compounds such as vitamins and cofactors. In addition, organically grown foods
have a richer mineral content, on account of a more balanced nutrient uptake
in the absence of artificial fertilizers, which would have provided excesses
of easily available nutrients such as nitrates.
Bioactive compounds in foods, especially the plant phenolic antioxidants, are
well known to prevent cancer and cardiovascular disease . Phenolics are present
in many crops, particularly fruits, and it has become clear that organic foods
are richer in cancer fighting antioxidants [10, 11].
Organic strawberry extracts stop cancer cells
Strawberries have been studied extensively for their cancer fighting ability
and that is where the benefits
of organic fruit cultivation shine through. Swedish researchers at Swedish
University of Agricultural Sciences, Alnarp, and Lund University compared
extracts of five organic and conventional cultivars for their
ability to inhibit the proliferation of human colon and breast cancer cells.
They found that extracts from organically grown strawberries inhibited cell
proliferation more effectively than extracts from the conventionally grown
ones, and in both types of cancer cells .
The strawberry extracts
decreased cell proliferation in a dose-dependent manner between 0.025 to 0.5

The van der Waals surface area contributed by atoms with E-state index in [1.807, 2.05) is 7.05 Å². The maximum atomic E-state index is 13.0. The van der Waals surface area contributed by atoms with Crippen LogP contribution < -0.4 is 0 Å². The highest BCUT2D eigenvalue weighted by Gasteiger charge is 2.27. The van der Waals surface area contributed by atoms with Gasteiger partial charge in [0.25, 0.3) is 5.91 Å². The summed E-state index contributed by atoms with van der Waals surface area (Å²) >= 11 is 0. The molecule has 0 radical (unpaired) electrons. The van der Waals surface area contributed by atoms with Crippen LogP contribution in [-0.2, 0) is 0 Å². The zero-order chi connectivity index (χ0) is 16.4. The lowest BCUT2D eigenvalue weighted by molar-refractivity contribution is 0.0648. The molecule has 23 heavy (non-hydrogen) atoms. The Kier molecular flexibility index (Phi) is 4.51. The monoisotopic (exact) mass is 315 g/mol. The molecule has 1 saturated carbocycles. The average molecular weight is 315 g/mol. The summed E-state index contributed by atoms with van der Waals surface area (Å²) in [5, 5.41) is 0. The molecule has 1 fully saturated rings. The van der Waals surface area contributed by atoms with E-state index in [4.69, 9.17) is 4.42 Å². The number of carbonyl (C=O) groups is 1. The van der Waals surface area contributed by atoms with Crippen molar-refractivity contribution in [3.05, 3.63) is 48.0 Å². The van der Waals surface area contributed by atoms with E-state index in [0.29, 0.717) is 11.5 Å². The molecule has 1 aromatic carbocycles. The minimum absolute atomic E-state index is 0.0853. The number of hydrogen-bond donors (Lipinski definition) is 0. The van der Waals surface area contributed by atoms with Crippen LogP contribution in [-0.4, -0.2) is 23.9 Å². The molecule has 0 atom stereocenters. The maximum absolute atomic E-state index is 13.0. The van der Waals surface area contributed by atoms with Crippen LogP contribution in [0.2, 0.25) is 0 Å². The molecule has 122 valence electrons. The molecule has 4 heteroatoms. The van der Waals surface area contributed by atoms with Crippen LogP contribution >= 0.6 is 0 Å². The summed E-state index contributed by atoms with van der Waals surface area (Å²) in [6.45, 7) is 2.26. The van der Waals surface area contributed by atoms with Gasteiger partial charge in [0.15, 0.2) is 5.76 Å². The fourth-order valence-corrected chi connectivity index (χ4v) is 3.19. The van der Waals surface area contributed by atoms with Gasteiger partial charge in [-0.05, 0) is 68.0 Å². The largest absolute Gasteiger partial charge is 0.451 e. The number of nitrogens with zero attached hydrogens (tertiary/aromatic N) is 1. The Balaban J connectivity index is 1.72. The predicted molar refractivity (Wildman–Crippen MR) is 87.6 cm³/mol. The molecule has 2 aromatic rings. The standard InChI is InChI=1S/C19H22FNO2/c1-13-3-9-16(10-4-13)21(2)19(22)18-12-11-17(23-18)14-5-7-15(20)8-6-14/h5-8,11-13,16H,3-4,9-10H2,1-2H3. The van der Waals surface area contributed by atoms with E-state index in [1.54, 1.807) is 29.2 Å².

percent dry weight of extract to volume of cell culture. At the highest concentration,
the organic extracts inhibited proliferation of colon cancer (HT29) cells
by 60 percent and breast cancer (MCF-7) cells by 53.1 percent; the corresponding
values for conventional strawberry extracts were 49.7 percent and 37.9 percent
respectively. The differences between conventional and organic were statistically
The most effective extracts at inhibiting cell proliferation contained 48 percent
more ascorbate and 5 times more dehydroascorbate. (Vitamin C is ascorbate plus
dehydroascorbate.) The organic strawberries also had more antioxidants and a
higher ratio of ascorbate to dehydroascorbate.
Compost as a soil supplement
increased the level of antioxidant compounds in strawberries . The strawberry
extracts, rich in vitamin C and
antioxidants, were found to interfere with the mitogen-activated